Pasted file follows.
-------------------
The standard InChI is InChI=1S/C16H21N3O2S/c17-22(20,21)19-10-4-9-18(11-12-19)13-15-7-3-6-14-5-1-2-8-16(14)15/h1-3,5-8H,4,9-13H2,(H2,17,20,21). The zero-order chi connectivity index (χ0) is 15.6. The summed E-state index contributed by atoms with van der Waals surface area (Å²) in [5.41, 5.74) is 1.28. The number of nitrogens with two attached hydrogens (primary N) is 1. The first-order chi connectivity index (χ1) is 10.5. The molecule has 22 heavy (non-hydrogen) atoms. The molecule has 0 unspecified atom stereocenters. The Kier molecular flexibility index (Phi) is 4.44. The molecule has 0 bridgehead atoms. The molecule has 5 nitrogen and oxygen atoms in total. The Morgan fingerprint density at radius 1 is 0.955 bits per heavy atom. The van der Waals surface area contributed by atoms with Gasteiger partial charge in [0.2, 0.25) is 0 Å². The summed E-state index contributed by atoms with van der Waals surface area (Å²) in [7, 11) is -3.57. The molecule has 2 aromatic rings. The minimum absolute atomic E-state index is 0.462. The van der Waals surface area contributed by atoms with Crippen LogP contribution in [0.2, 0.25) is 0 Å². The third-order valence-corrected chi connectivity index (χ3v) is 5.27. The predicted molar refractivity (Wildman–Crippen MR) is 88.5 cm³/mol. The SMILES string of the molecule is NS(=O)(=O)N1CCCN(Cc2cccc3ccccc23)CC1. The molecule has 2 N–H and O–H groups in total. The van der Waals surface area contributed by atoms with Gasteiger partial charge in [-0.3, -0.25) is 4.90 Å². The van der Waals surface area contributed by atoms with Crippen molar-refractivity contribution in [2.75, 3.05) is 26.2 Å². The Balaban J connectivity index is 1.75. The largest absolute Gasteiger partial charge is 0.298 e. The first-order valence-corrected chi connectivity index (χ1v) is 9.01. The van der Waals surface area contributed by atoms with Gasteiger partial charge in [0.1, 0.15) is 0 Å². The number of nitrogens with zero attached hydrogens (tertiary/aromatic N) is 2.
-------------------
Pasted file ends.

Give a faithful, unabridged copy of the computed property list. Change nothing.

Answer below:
The standard InChI is InChI=1S/C16H21N3O2S/c17-22(20,21)19-10-4-9-18(11-12-19)13-15-7-3-6-14-5-1-2-8-16(14)15/h1-3,5-8H,4,9-13H2,(H2,17,20,21). The zero-order chi connectivity index (χ0) is 15.6. The summed E-state index contributed by atoms with van der Waals surface area (Å²) in [5.41, 5.74) is 1.28. The number of nitrogens with two attached hydrogens (primary N) is 1. The first-order chi connectivity index (χ1) is 10.5. The molecule has 22 heavy (non-hydrogen) atoms. The molecule has 0 unspecified atom stereocenters. The Kier molecular flexibility index (Phi) is 4.44. The molecule has 0 bridgehead atoms. The molecule has 5 nitrogen and oxygen atoms in total. The Morgan fingerprint density at radius 1 is 0.955 bits per heavy atom. The van der Waals surface area contributed by atoms with Gasteiger partial charge in [0.2, 0.25) is 0 Å². The summed E-state index contributed by atoms with van der Waals surface area (Å²) in [7, 11) is -3.57. The molecule has 2 aromatic rings. The minimum absolute atomic E-state index is 0.462. The van der Waals surface area contributed by atoms with Crippen LogP contribution in [0.2, 0.25) is 0 Å². The third-order valence-corrected chi connectivity index (χ3v) is 5.27. The predicted molar refractivity (Wildman–Crippen MR) is 88.5 cm³/mol. The SMILES string of the molecule is NS(=O)(=O)N1CCCN(Cc2cccc3ccccc23)CC1. The molecule has 2 N–H and O–H groups in total. The van der Waals surface area contributed by atoms with Gasteiger partial charge in [-0.3, -0.25) is 4.90 Å². The van der Waals surface area contributed by atoms with Crippen molar-refractivity contribution in [2.75, 3.05) is 26.2 Å². The Balaban J connectivity index is 1.75. The largest absolute Gasteiger partial charge is 0.298 e. The first-order valence-corrected chi connectivity index (χ1v) is 9.01. The van der Waals surface area contributed by atoms with Gasteiger partial charge in [0.1, 0.15) is 0 Å². The number of nitrogens with zero attached hydrogens (tertiary/aromatic N) is 2.